‘The Disneyland imaginary is neither true or false: it is a deterrence machine set up in order to rejuvenate in reverse the fiction of the real. Whence the debility, the infantile degeneration of this imaginary. It's meant to be an infantile world, in order to make us believe that the adults are elsewhere, in the "real" world, and to conceal the fact that real childishness is everywhere, particularly among those adults who go there to act the child in order to foster illusions of their real childishness’


But what does this have to do with Ben Shapiro?


On the 7th of August, the American rapper Cardi B and Megan Thee Stallion released ‘WAP’ as the lead single from Cardi B’s upcoming studio album. The bass-heavy and graphically explicit song explored the concept of sexual positivity, female empowerment, and liberation. Yet the lyrics and visuals of the song sparked controversy throughout many conservative circles with Conservative political commentators denouncing the song. On his eponymous talk show ‘Tucker Carlson Tonight’ he stated ‘…it's aimed at young American girls—maybe your girls, your granddaughters and what is it doing to them? Can you imagine what it's doing to them?’, adding, ‘the people pushing it clearly are trying to hurt your children’. And now enter Ben Shapiro.


Ben Shapiro aimed to criticise the concept of ‘WAP’ in a segment on his Daily Wire talk show ‘The Ben Shapiro Show’. In which Ben chooses to satirically read aloud the lyrics to ‘WAP’ whilst simultaneously ‘debunking’ the lyrics. Much as your father would do… grumbling about “kids these days” or something of the other. However, in doing so Ben opened himself up to immense ridicule.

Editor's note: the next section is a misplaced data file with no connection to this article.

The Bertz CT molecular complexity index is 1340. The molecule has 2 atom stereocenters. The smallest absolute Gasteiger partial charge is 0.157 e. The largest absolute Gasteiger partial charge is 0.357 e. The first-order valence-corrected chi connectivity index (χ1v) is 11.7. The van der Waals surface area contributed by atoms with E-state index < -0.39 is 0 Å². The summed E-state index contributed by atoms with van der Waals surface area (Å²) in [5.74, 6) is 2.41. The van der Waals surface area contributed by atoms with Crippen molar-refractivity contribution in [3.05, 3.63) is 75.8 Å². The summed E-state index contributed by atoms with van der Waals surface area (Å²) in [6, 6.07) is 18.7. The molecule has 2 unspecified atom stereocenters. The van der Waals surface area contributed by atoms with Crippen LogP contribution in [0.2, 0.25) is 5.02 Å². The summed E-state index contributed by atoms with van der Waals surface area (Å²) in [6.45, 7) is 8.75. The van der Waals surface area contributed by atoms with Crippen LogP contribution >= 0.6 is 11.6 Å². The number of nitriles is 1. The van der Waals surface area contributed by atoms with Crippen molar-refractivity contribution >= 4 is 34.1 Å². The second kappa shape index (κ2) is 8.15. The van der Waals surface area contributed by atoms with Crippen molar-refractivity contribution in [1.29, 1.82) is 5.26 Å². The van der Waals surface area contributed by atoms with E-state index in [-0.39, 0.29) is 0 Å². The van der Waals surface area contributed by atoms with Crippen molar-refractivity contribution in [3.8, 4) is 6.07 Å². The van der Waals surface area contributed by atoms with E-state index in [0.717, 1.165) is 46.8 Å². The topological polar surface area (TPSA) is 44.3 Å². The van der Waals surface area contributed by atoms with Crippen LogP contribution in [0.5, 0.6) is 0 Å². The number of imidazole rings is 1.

‘WAP’ is obviously hyperbole: ‘Now get your boots and your coat / For this wet-ass pussy’. Nobody needs a raincoat coat and boots for sex, no matter how aroused anyone is. In Ben’s debunking of the lyrics although unnecessary, useless, and a thinly veiled attempt to offload his archaic values regarding a women’s sexuality being inherently linked to their value societally he is not ‘wrong’.

However, the people’s response to Ben Shapiro, defending the hyperbole as if it is true as if his disbelief that a mop would be required following sexual intercourse is blatant evidence of his sexual ineptitude is third-order simulacra.


‘WAP’ itself is already a manifestation of pornographic hyperreality. Pornography generates profit through the distribution of escalating portrayals of sexual possibility. The profit-driven nature of capitalism demands that pornography commodifies women and detaches them from their bodies. A quick browse of most porn websites will instantly reveal videos with titles describing women as ‘brutalised’, ‘punished’, and ‘destroyed’ creating a dissonance between women as people and women as products. Thereby training viewers to desire an unrealistic depiction of sex... We see the damage of this through the proliferation of body image issues, sexual pressure, and dissatisfaction among couples to simulate pornography together. Looking to Baudrillard we can see that we have given so much cultural investment to copies that we are now living in an ‘order of the simulacra’ and that through the hyperreality of sex we have created a simulation that is ‘more real than real’ in essence abolishing the ‘real’.


By doubling down on this concept of pornography we have overwritten the distinction between reality and representation. Through Ben’s seemingly out of touch ramblings about what should and should not be acceptable art and expression he has inadvertently put on a pedestal a gaping crack in society that was opened by Late Stage Capitalism. ‘WAP’ as an attempt to decommodify women and regain power shows the scars of an endemic exploitative issue. Paralleling the allusion to Disneyland earlier, pornography is no longer true nor false.